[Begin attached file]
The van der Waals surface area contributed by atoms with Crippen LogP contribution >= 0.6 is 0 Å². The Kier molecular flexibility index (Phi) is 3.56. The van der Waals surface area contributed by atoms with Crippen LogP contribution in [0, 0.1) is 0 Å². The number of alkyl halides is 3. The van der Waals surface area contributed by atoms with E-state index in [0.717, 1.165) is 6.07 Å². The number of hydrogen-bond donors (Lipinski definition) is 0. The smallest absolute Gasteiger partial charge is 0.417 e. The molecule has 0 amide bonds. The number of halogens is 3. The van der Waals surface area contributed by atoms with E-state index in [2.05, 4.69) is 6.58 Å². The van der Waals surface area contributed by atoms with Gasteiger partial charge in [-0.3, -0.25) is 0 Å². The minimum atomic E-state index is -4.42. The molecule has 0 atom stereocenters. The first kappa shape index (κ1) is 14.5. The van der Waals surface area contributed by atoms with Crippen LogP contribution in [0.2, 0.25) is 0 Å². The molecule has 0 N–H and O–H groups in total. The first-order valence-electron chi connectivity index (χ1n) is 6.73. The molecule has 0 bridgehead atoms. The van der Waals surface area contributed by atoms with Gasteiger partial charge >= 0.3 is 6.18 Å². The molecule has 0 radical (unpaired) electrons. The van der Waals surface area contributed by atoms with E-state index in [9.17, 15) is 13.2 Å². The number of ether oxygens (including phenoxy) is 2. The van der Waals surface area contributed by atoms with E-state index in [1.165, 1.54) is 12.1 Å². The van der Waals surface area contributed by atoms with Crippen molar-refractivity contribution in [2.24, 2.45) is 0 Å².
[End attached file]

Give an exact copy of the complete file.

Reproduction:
The van der Waals surface area contributed by atoms with Crippen LogP contribution >= 0.6 is 0 Å². The Kier molecular flexibility index (Phi) is 3.56. The van der Waals surface area contributed by atoms with Crippen LogP contribution in [0, 0.1) is 0 Å². The number of alkyl halides is 3. The van der Waals surface area contributed by atoms with E-state index in [0.717, 1.165) is 6.07 Å². The number of hydrogen-bond donors (Lipinski definition) is 0. The smallest absolute Gasteiger partial charge is 0.417 e. The molecule has 0 amide bonds. The number of halogens is 3. The van der Waals surface area contributed by atoms with E-state index in [2.05, 4.69) is 6.58 Å². The van der Waals surface area contributed by atoms with Gasteiger partial charge in [-0.3, -0.25) is 0 Å². The minimum atomic E-state index is -4.42. The molecule has 0 atom stereocenters. The first kappa shape index (κ1) is 14.5. The van der Waals surface area contributed by atoms with Crippen LogP contribution in [0.2, 0.25) is 0 Å². The molecule has 0 N–H and O–H groups in total. The first-order valence-electron chi connectivity index (χ1n) is 6.73. The molecule has 0 bridgehead atoms. The van der Waals surface area contributed by atoms with Gasteiger partial charge >= 0.3 is 6.18 Å². The molecule has 0 radical (unpaired) electrons. The van der Waals surface area contributed by atoms with E-state index in [9.17, 15) is 13.2 Å². The number of ether oxygens (including phenoxy) is 2. The van der Waals surface area contributed by atoms with E-state index in [1.165, 1.54) is 12.1 Å². The van der Waals surface area contributed by atoms with Crippen molar-refractivity contribution in [2.24, 2.45) is 0 Å².